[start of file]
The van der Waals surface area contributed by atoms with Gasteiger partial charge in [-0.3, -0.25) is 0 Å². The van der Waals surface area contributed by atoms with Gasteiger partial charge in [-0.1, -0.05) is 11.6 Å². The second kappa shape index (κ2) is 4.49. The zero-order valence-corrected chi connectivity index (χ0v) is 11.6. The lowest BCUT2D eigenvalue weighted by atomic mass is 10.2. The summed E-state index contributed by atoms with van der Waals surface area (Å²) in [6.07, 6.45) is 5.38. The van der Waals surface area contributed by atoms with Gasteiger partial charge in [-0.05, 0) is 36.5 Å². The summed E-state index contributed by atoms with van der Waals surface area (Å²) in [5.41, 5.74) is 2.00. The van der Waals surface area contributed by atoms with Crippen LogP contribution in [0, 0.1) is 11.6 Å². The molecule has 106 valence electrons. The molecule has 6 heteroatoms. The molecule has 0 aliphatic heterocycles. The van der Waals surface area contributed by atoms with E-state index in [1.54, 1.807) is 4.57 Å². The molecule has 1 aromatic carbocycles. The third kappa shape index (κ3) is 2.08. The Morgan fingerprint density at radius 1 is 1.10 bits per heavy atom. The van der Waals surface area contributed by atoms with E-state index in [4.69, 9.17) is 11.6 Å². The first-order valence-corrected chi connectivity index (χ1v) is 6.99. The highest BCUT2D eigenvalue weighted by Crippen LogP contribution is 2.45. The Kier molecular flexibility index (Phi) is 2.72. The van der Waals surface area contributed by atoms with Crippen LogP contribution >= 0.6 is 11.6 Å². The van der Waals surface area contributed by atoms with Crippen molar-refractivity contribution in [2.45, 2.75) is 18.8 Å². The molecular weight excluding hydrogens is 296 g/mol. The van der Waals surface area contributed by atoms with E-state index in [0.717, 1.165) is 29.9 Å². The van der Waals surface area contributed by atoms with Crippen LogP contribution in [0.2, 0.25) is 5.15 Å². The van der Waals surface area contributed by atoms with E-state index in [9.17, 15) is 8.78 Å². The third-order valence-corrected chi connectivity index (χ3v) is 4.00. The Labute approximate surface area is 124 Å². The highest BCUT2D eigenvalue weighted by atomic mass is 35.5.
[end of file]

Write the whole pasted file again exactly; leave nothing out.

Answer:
The van der Waals surface area contributed by atoms with Gasteiger partial charge in [-0.3, -0.25) is 0 Å². The van der Waals surface area contributed by atoms with Gasteiger partial charge in [-0.1, -0.05) is 11.6 Å². The second kappa shape index (κ2) is 4.49. The zero-order valence-corrected chi connectivity index (χ0v) is 11.6. The lowest BCUT2D eigenvalue weighted by atomic mass is 10.2. The summed E-state index contributed by atoms with van der Waals surface area (Å²) in [6.07, 6.45) is 5.38. The van der Waals surface area contributed by atoms with Gasteiger partial charge in [-0.05, 0) is 36.5 Å². The summed E-state index contributed by atoms with van der Waals surface area (Å²) in [5.41, 5.74) is 2.00. The van der Waals surface area contributed by atoms with Crippen LogP contribution in [0, 0.1) is 11.6 Å². The molecule has 106 valence electrons. The molecule has 6 heteroatoms. The molecule has 0 aliphatic heterocycles. The van der Waals surface area contributed by atoms with E-state index in [1.54, 1.807) is 4.57 Å². The molecule has 1 aromatic carbocycles. The third kappa shape index (κ3) is 2.08. The Morgan fingerprint density at radius 1 is 1.10 bits per heavy atom. The van der Waals surface area contributed by atoms with E-state index in [4.69, 9.17) is 11.6 Å². The first-order valence-corrected chi connectivity index (χ1v) is 6.99. The highest BCUT2D eigenvalue weighted by Crippen LogP contribution is 2.45. The Kier molecular flexibility index (Phi) is 2.72. The van der Waals surface area contributed by atoms with Crippen LogP contribution >= 0.6 is 11.6 Å². The van der Waals surface area contributed by atoms with Crippen molar-refractivity contribution in [2.45, 2.75) is 18.8 Å². The molecular weight excluding hydrogens is 296 g/mol. The van der Waals surface area contributed by atoms with E-state index in [0.717, 1.165) is 29.9 Å². The van der Waals surface area contributed by atoms with Crippen LogP contribution in [0.2, 0.25) is 5.15 Å². The van der Waals surface area contributed by atoms with E-state index in [9.17, 15) is 8.78 Å². The third-order valence-corrected chi connectivity index (χ3v) is 4.00. The Labute approximate surface area is 124 Å². The highest BCUT2D eigenvalue weighted by atomic mass is 35.5.